Washington (AFP) – A steep drop in US auto sales and a second straight month of declining orders for civilian aircraft held down sales in the US manufacturing sector in May, the Commerce Department reported Wednesday.
The crucial auto sector, which is now vulnerable to retaliation by US trading partners in President Donald Trump’s emerging trade war, had its steepest monthly decline in more than three years.
And orders for US-manufactured primary metals also fell despite the border tariffs imposed in May on steel and aluminum.
The May decline marked two months of falling sales and could weigh on GDP growth in the second quarter.
The defense sector and communications were bright spots, however, with military aircraft and other hardware helping offset losses in metals, electrical equipment and computers, according to.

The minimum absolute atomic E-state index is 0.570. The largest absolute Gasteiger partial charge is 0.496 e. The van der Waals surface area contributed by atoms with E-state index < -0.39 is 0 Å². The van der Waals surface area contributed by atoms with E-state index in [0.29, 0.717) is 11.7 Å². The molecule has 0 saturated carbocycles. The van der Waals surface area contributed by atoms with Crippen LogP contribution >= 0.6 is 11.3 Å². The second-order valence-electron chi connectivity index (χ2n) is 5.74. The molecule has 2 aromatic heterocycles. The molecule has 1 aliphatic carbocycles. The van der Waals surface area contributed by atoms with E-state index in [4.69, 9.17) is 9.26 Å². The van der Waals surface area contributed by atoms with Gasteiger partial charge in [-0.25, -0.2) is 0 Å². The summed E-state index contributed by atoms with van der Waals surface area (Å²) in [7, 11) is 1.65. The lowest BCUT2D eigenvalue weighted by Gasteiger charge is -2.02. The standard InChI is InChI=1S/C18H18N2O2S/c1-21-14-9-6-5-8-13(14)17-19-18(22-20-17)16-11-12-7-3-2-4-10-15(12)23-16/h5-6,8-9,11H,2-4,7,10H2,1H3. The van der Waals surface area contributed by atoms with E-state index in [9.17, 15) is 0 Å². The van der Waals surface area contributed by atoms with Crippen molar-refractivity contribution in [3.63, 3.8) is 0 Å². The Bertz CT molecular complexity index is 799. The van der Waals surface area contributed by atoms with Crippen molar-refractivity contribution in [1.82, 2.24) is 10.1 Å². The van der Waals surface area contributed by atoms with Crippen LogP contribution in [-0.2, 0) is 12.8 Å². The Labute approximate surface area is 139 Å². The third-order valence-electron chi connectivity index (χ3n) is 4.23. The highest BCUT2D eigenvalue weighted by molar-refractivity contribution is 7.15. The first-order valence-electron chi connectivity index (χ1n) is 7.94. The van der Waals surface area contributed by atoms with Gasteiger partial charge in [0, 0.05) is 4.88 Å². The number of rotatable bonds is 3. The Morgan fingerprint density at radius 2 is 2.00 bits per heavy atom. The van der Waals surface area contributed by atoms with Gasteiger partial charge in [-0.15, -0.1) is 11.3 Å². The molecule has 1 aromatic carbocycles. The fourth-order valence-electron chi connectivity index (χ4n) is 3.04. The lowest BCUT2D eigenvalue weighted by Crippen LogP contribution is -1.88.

Total orders for large, US-manufactured items fell 0.6 percent for the month to $248.8 billion, slightly better than the one percent drop that analysts were expecting.
Auto sales fell 4.2 percent, the largest decrease since January 2015. Civilian aircraft sales fell seven percent, after the 30.3 percent decline in April, but military aircraft jumped 21.1 percent.
Excluding the volatile transportation sector, sales also still fell 0.3 percent, also a disappointment as economists had expected this measure would rise 0.4 percent.
Orders for electrical appliances and components fell 1.5 percent, the largest decline since November. Meanwhile, civilian capital goods orders, which can track changes in the price of oil, fell 0.2 percent.